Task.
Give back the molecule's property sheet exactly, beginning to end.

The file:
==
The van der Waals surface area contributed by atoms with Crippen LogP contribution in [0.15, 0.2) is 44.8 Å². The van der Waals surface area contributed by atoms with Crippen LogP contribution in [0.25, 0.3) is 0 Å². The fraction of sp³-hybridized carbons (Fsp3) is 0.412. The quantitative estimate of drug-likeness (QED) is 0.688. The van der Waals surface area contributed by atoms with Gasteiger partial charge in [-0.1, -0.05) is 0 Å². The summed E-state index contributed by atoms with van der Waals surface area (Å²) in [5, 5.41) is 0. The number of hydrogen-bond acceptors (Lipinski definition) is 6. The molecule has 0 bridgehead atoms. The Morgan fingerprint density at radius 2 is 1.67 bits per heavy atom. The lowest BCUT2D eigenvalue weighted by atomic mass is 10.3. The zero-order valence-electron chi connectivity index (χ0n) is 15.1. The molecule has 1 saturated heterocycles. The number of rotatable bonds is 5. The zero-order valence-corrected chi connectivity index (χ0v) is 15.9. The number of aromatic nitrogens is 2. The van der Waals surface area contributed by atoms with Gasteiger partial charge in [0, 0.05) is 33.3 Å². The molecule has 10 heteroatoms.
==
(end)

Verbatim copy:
The van der Waals surface area contributed by atoms with Crippen LogP contribution in [0.15, 0.2) is 44.8 Å². The van der Waals surface area contributed by atoms with Crippen LogP contribution in [0.25, 0.3) is 0 Å². The fraction of sp³-hybridized carbons (Fsp3) is 0.412. The quantitative estimate of drug-likeness (QED) is 0.688. The van der Waals surface area contributed by atoms with Gasteiger partial charge in [-0.1, -0.05) is 0 Å². The summed E-state index contributed by atoms with van der Waals surface area (Å²) in [5, 5.41) is 0. The number of hydrogen-bond acceptors (Lipinski definition) is 6. The molecule has 0 bridgehead atoms. The Morgan fingerprint density at radius 2 is 1.67 bits per heavy atom. The lowest BCUT2D eigenvalue weighted by atomic mass is 10.3. The zero-order valence-electron chi connectivity index (χ0n) is 15.1. The molecule has 1 saturated heterocycles. The number of rotatable bonds is 5. The zero-order valence-corrected chi connectivity index (χ0v) is 15.9. The number of aromatic nitrogens is 2. The van der Waals surface area contributed by atoms with Gasteiger partial charge in [0, 0.05) is 33.3 Å². The molecule has 10 heteroatoms.